The abusive practices of the chicken cartel

On his show Last Week Tonight, John Oliver exposes how the chicken industry is dominated by four major companies (Pilgrim’s, Tyson, Perdue, and Sanderson Farms) that use their monopoly power to create hellish conditions, not just for chickens of which we are all aware, but also for the chicken farmers who work for them on contracts that are incredibly exploitative. And Congress protects these abusive companies.

There are a couple of documentaries that deal with these so-called contract farms where the companies trick farmers into signing these harsh contracts by promising them much more than they deliver.

One is Under Contract: Farmers in the Fine Print (2015) for which the trailer is below.

Another is shorter and is called The Sharecroppers (2010) by Jonathan Shepard and the full 18-minute film can be seen below. The stories of the farmers are tragic.

Incidentally, there are some networks of smaller family farms where the chickens are pasture raised and you can buy eggs from them. One such group is called Nest Fresh and one of our local supermarket chains Heinen’s carries them. You can check if there is one in your area.

These eggs are slightly more expensive but those of us who can afford it must be willing to pay more for goods that provide the people who make them with a decent living and not support companies that squeeze people for profits.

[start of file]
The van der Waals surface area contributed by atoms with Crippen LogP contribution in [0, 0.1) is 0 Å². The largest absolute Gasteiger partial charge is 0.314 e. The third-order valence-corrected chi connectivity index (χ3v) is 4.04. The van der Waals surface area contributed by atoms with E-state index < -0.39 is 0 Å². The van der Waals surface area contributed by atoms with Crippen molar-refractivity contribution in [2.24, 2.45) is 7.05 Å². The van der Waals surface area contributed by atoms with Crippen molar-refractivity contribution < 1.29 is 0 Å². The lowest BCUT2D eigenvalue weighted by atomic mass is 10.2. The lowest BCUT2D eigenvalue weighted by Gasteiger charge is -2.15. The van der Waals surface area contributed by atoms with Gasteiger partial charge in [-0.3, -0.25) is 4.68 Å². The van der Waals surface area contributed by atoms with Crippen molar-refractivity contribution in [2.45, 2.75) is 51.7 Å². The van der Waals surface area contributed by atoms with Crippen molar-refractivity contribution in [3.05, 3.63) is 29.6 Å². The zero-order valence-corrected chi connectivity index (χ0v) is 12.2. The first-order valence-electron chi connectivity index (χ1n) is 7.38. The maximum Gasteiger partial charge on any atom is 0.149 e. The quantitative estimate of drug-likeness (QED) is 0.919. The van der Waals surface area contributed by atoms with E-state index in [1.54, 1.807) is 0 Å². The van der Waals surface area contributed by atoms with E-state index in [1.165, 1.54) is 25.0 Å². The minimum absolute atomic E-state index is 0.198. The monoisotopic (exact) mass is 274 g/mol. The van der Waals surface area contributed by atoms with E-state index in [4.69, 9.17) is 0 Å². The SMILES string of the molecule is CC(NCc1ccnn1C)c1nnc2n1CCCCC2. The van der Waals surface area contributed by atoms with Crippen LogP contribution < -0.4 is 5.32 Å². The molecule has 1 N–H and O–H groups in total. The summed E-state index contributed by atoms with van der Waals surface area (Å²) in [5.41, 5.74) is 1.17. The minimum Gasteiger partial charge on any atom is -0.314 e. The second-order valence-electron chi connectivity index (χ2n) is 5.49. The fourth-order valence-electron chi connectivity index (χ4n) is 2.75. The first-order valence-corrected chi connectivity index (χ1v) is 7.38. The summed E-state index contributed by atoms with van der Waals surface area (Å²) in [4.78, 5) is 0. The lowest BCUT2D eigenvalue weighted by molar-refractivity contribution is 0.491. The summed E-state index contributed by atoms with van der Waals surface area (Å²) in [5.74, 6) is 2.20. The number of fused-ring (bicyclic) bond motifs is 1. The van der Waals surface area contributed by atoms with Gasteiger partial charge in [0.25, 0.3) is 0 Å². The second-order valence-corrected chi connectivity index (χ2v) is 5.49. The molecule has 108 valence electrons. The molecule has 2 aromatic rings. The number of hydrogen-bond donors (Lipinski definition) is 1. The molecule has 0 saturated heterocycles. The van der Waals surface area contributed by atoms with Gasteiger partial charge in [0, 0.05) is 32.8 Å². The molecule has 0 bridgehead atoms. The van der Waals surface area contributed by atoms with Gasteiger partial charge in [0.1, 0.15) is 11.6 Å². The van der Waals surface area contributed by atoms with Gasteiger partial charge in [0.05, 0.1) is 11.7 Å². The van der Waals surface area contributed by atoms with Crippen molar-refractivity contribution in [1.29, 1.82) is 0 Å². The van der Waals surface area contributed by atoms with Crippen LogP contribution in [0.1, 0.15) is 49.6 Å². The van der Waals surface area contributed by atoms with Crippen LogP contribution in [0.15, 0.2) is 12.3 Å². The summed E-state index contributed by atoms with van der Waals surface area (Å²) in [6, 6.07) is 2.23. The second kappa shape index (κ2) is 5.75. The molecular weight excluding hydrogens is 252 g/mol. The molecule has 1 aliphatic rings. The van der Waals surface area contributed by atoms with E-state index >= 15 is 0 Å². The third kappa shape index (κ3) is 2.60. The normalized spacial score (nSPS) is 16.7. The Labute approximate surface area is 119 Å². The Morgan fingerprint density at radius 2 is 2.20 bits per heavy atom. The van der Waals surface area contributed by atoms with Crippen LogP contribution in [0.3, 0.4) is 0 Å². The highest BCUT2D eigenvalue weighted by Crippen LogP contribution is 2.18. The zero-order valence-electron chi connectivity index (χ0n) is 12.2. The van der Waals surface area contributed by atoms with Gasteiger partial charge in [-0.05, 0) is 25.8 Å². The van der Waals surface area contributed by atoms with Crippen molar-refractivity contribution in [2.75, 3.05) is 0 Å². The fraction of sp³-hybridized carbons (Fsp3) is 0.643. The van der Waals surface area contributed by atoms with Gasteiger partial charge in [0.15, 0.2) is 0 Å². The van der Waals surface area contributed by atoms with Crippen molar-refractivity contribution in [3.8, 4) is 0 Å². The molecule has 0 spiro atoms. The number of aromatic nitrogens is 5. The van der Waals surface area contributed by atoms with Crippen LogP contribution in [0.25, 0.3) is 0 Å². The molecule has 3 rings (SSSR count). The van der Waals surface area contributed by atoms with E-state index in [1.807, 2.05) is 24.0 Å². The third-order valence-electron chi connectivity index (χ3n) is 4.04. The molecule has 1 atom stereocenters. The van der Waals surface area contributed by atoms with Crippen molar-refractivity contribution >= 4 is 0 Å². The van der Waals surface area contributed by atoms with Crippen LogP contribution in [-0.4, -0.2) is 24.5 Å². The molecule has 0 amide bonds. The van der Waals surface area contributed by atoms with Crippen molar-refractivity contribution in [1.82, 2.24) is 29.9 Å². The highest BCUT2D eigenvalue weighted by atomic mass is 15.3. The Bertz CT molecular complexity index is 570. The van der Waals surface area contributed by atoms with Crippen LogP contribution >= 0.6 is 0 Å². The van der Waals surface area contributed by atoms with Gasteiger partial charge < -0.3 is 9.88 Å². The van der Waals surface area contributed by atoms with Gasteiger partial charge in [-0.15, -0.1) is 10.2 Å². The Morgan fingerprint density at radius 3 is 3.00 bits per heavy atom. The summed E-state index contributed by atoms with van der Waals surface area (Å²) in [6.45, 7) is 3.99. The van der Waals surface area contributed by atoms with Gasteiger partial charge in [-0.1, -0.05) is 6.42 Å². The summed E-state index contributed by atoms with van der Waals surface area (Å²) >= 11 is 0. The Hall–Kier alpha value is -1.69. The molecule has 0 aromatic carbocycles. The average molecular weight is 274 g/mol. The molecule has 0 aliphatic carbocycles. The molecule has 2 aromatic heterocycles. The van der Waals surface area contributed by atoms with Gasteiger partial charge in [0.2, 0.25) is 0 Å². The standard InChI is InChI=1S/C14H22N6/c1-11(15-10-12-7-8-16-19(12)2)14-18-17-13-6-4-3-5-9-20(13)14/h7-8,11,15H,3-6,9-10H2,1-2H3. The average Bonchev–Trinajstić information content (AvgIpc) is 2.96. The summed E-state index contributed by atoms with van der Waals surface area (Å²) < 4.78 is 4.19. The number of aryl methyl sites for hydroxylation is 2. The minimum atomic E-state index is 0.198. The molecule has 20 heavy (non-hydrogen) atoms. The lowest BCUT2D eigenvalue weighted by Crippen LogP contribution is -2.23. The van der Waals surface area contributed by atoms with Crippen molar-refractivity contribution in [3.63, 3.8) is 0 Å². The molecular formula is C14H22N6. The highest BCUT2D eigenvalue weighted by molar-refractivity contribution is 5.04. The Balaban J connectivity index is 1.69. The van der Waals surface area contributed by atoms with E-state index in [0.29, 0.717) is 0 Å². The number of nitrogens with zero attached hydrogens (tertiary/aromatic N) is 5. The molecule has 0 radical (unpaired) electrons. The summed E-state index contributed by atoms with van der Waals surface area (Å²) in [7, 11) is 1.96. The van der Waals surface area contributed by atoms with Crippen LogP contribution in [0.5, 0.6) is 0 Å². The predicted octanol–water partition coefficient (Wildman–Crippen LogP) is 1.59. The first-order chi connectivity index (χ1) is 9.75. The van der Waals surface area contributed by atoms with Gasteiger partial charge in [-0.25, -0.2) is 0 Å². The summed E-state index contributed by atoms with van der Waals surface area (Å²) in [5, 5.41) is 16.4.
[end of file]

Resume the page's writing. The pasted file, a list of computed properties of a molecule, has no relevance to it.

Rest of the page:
1. Seeker2 says

    Another option, if at all possible, is to find a small farmer who raises chickens in a humane way. There are some out there! Ask to visit the farm. Is it (reasonably) clean? Are the chickens running around outside? What are they eating? (grass and random bugs they find = okay, leftover vegetables & fruit = okay)

  2. lorn says

    Chickens are pretty easy to raise if you have a bit of land if the local zoning and rules allow. There are issues like noise and poop but all the issues have work-arounds. Like bringing in a rooster from outside so there isn’t any crowing. It isn’t for everyone but a whole lot of people who never though of raising animals for food, meat and eggs, have found the process practical. In addition to the eggs and meat, fresher tastes better, a couple of chickens can make a major dent in insect populations.

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